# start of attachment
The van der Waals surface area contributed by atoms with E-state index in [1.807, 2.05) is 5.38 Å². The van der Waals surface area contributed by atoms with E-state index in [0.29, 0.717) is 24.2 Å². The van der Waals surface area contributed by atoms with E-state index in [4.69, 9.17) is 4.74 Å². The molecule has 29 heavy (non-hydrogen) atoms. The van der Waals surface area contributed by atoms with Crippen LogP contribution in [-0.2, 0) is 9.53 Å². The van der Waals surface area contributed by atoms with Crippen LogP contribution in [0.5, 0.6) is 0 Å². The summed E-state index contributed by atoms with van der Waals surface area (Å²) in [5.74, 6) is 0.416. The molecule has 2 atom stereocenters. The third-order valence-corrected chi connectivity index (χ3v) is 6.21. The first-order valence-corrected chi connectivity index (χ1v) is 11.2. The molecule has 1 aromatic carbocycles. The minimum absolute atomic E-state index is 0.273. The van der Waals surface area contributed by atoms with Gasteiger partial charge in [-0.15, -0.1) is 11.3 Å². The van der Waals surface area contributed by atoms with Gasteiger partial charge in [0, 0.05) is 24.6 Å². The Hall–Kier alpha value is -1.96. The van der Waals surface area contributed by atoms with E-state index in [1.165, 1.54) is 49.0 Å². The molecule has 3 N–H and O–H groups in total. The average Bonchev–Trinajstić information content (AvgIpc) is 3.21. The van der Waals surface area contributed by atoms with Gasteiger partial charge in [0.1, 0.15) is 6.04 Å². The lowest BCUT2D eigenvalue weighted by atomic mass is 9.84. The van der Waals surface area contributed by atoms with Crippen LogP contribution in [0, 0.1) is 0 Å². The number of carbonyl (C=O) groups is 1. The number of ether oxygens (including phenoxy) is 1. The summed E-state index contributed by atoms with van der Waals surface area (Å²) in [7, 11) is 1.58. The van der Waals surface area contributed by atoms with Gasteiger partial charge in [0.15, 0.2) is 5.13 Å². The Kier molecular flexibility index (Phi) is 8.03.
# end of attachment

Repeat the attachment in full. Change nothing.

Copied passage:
The van der Waals surface area contributed by atoms with E-state index in [1.807, 2.05) is 5.38 Å². The van der Waals surface area contributed by atoms with E-state index in [0.29, 0.717) is 24.2 Å². The van der Waals surface area contributed by atoms with E-state index in [4.69, 9.17) is 4.74 Å². The molecule has 29 heavy (non-hydrogen) atoms. The van der Waals surface area contributed by atoms with Crippen LogP contribution in [-0.2, 0) is 9.53 Å². The van der Waals surface area contributed by atoms with Crippen LogP contribution in [0.5, 0.6) is 0 Å². The summed E-state index contributed by atoms with van der Waals surface area (Å²) in [5.74, 6) is 0.416. The molecule has 2 atom stereocenters. The third-order valence-corrected chi connectivity index (χ3v) is 6.21. The first-order valence-corrected chi connectivity index (χ1v) is 11.2. The molecule has 1 aromatic carbocycles. The minimum absolute atomic E-state index is 0.273. The van der Waals surface area contributed by atoms with Gasteiger partial charge in [-0.15, -0.1) is 11.3 Å². The van der Waals surface area contributed by atoms with Gasteiger partial charge in [0, 0.05) is 24.6 Å². The Hall–Kier alpha value is -1.96. The van der Waals surface area contributed by atoms with E-state index in [1.165, 1.54) is 49.0 Å². The molecule has 3 N–H and O–H groups in total. The average Bonchev–Trinajstić information content (AvgIpc) is 3.21. The van der Waals surface area contributed by atoms with Gasteiger partial charge in [0.1, 0.15) is 6.04 Å². The lowest BCUT2D eigenvalue weighted by atomic mass is 9.84. The van der Waals surface area contributed by atoms with Crippen LogP contribution in [0, 0.1) is 0 Å². The number of carbonyl (C=O) groups is 1. The number of ether oxygens (including phenoxy) is 1. The summed E-state index contributed by atoms with van der Waals surface area (Å²) in [7, 11) is 1.58. The van der Waals surface area contributed by atoms with Gasteiger partial charge in [0.15, 0.2) is 5.13 Å². The Kier molecular flexibility index (Phi) is 8.03.